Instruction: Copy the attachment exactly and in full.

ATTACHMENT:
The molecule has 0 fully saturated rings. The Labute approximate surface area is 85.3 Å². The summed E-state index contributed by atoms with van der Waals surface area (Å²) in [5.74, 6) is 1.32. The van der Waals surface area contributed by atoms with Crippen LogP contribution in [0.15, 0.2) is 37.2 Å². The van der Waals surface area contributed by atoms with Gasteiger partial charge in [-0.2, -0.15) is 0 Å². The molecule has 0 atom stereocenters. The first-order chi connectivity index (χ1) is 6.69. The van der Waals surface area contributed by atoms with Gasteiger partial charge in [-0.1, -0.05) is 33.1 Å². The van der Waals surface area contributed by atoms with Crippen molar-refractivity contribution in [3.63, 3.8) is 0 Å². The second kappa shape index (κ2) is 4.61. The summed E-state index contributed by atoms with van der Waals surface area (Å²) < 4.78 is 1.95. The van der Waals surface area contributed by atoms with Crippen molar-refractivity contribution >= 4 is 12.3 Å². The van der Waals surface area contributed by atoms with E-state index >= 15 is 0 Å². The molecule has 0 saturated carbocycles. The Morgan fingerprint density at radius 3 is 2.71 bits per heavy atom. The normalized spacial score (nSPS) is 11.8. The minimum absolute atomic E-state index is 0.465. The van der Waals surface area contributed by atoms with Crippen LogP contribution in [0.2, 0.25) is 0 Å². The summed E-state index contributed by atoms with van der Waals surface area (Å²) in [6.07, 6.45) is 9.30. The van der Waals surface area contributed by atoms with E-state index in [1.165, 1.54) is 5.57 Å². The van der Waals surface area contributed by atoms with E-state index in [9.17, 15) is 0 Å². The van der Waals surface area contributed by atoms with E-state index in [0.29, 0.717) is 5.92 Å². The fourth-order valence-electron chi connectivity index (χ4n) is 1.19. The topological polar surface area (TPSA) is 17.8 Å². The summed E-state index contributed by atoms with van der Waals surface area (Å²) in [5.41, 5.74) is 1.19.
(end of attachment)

The molecule has 0 fully saturated rings. The Labute approximate surface area is 85.3 Å². The summed E-state index contributed by atoms with van der Waals surface area (Å²) in [5.74, 6) is 1.32. The van der Waals surface area contributed by atoms with Crippen LogP contribution in [0.15, 0.2) is 37.2 Å². The van der Waals surface area contributed by atoms with Gasteiger partial charge in [-0.2, -0.15) is 0 Å². The molecule has 0 atom stereocenters. The first-order chi connectivity index (χ1) is 6.69. The van der Waals surface area contributed by atoms with Gasteiger partial charge in [-0.1, -0.05) is 33.1 Å². The van der Waals surface area contributed by atoms with Crippen molar-refractivity contribution in [3.63, 3.8) is 0 Å². The second kappa shape index (κ2) is 4.61. The summed E-state index contributed by atoms with van der Waals surface area (Å²) < 4.78 is 1.95. The van der Waals surface area contributed by atoms with Crippen molar-refractivity contribution >= 4 is 12.3 Å². The van der Waals surface area contributed by atoms with E-state index >= 15 is 0 Å². The molecule has 0 saturated carbocycles. The Morgan fingerprint density at radius 3 is 2.71 bits per heavy atom. The normalized spacial score (nSPS) is 11.8. The minimum absolute atomic E-state index is 0.465. The van der Waals surface area contributed by atoms with Crippen LogP contribution in [0.2, 0.25) is 0 Å². The summed E-state index contributed by atoms with van der Waals surface area (Å²) in [6.07, 6.45) is 9.30. The van der Waals surface area contributed by atoms with E-state index in [1.165, 1.54) is 5.57 Å². The van der Waals surface area contributed by atoms with E-state index in [9.17, 15) is 0 Å². The van der Waals surface area contributed by atoms with E-state index in [0.29, 0.717) is 5.92 Å². The fourth-order valence-electron chi connectivity index (χ4n) is 1.19. The topological polar surface area (TPSA) is 17.8 Å². The summed E-state index contributed by atoms with van der Waals surface area (Å²) in [5.41, 5.74) is 1.19.